Bass, Bacon Introduce Bipartisan Foster Youth Mentoring Act

Two Businesswomen Working On Computer In Office

WASHINGTON – Yesterday, Rep. Karen Bass (D-Calif.) and Rep. Don Bacon (R-Neb.) introduced legislation to authorize funding to support mentoring programs that have a proven track record in serving foster youth. Rep. Bass and Rep. Bacon both serve as co-chairs of the Congressional Caucus on Foster Youth, which is a bipartisan group of lawmakers dedicated to improving the country’s child welfare system.

“It is critical that we raise awareness about the unique challenges youth in the system face,” Rep. Bass said. “In all of my years working with children in the child welfare system, meeting thousands of children either in or out of care, the number one thing I hear is that they want a consistent source of advice and support.

They want someone that will be there when it matters most and for all the moments in between. Many people think of mentors as something supplementary, but for these kids, sometimes it’s all they have. I’ve introduced this piece of legislation to not only showcase the importance of modernizing the child welfare system but also to raise awareness about this important national issue.”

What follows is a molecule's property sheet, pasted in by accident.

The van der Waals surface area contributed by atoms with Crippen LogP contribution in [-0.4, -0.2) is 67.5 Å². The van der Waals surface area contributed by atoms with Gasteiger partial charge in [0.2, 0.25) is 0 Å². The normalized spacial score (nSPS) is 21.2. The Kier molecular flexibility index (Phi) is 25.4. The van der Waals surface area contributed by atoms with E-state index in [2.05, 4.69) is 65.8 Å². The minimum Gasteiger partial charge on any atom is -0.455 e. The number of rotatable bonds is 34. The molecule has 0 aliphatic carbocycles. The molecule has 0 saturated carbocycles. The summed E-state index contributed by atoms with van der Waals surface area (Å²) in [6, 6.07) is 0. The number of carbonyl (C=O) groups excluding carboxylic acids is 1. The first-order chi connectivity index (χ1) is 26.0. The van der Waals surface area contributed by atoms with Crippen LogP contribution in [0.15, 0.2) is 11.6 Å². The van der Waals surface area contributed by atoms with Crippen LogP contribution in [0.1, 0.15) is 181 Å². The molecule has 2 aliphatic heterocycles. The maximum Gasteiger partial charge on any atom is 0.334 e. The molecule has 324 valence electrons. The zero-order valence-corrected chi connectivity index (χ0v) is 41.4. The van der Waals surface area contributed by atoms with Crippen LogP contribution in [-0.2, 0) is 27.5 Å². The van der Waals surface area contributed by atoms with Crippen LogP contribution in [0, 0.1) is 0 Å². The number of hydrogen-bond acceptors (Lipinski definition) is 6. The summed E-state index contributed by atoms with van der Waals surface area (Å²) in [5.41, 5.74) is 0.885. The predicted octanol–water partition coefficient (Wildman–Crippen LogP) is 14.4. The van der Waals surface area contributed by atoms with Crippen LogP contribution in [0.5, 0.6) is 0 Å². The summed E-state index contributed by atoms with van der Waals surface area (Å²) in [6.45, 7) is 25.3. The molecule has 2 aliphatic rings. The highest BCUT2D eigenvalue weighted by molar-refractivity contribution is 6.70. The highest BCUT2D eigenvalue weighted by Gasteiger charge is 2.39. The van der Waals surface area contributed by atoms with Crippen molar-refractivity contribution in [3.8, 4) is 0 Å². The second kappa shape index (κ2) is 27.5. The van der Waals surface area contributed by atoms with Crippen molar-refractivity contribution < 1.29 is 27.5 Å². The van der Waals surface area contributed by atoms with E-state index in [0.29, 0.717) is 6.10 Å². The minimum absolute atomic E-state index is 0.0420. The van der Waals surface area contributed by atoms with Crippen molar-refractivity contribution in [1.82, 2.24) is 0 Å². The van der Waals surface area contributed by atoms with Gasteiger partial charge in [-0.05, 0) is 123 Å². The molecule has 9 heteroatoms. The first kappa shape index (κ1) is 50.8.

“As the father of two adopted children who came into our home through foster care, I understand the need for foster youth to have the consistent support of a caring adult,” said Rep. Bacon. “I am thankful to join Rep. Bass in co-leading these efforts, as they will ensure adults will be able to be successful mentors who have a positive impact on the education, personal and professional challenges our foster youth go through every day.”

“Mentoring provides young people with the social capital, confidence, and support they need to thrive,” said David Shapiro, CEO of MENTOR: The National Mentoring Partnership. “Far too often, young people in the foster care system experience adults coming in and out of their lives, without having a consistent presence of someone focused solely on them and their journey.